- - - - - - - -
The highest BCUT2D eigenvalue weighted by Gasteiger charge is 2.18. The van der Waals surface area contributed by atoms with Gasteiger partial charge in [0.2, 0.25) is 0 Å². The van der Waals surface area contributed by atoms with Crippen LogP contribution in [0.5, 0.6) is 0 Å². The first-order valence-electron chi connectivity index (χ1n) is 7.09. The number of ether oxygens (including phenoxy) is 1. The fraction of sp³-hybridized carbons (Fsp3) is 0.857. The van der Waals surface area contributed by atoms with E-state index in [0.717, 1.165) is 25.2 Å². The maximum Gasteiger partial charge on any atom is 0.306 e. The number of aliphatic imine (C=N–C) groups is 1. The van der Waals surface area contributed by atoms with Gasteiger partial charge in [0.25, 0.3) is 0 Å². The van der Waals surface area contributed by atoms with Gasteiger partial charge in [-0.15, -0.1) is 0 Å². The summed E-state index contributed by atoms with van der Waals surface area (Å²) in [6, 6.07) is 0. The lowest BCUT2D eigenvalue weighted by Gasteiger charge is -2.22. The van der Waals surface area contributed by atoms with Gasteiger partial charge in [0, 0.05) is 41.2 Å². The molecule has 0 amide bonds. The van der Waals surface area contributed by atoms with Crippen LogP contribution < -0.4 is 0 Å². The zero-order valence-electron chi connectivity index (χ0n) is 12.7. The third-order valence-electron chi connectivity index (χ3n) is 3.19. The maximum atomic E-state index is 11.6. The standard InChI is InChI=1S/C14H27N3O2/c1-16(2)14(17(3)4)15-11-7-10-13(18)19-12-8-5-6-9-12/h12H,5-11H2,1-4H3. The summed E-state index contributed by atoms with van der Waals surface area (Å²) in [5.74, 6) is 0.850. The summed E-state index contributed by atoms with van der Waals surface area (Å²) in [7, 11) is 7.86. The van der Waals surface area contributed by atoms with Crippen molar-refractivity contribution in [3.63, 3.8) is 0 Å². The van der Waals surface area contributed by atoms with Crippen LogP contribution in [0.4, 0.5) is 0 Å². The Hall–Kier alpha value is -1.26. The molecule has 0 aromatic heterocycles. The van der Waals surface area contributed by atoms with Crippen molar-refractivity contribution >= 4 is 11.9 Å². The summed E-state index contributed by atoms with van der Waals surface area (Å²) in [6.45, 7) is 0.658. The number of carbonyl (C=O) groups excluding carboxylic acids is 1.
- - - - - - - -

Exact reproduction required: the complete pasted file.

The highest BCUT2D eigenvalue weighted by Gasteiger charge is 2.18. The van der Waals surface area contributed by atoms with Gasteiger partial charge in [0.2, 0.25) is 0 Å². The van der Waals surface area contributed by atoms with Crippen LogP contribution in [0.5, 0.6) is 0 Å². The first-order valence-electron chi connectivity index (χ1n) is 7.09. The number of ether oxygens (including phenoxy) is 1. The fraction of sp³-hybridized carbons (Fsp3) is 0.857. The van der Waals surface area contributed by atoms with E-state index in [0.717, 1.165) is 25.2 Å². The maximum Gasteiger partial charge on any atom is 0.306 e. The number of aliphatic imine (C=N–C) groups is 1. The van der Waals surface area contributed by atoms with Gasteiger partial charge in [0.25, 0.3) is 0 Å². The van der Waals surface area contributed by atoms with Gasteiger partial charge in [-0.15, -0.1) is 0 Å². The summed E-state index contributed by atoms with van der Waals surface area (Å²) in [6, 6.07) is 0. The lowest BCUT2D eigenvalue weighted by Gasteiger charge is -2.22. The van der Waals surface area contributed by atoms with Gasteiger partial charge in [0, 0.05) is 41.2 Å². The molecule has 0 amide bonds. The van der Waals surface area contributed by atoms with Crippen LogP contribution < -0.4 is 0 Å². The zero-order valence-electron chi connectivity index (χ0n) is 12.7. The third-order valence-electron chi connectivity index (χ3n) is 3.19. The maximum atomic E-state index is 11.6. The standard InChI is InChI=1S/C14H27N3O2/c1-16(2)14(17(3)4)15-11-7-10-13(18)19-12-8-5-6-9-12/h12H,5-11H2,1-4H3. The summed E-state index contributed by atoms with van der Waals surface area (Å²) in [5.74, 6) is 0.850. The summed E-state index contributed by atoms with van der Waals surface area (Å²) in [7, 11) is 7.86. The van der Waals surface area contributed by atoms with Crippen molar-refractivity contribution in [3.63, 3.8) is 0 Å². The van der Waals surface area contributed by atoms with Crippen LogP contribution in [0.4, 0.5) is 0 Å². The Hall–Kier alpha value is -1.26. The molecule has 0 aromatic heterocycles. The van der Waals surface area contributed by atoms with Crippen molar-refractivity contribution >= 4 is 11.9 Å². The summed E-state index contributed by atoms with van der Waals surface area (Å²) in [6.45, 7) is 0.658. The number of carbonyl (C=O) groups excluding carboxylic acids is 1.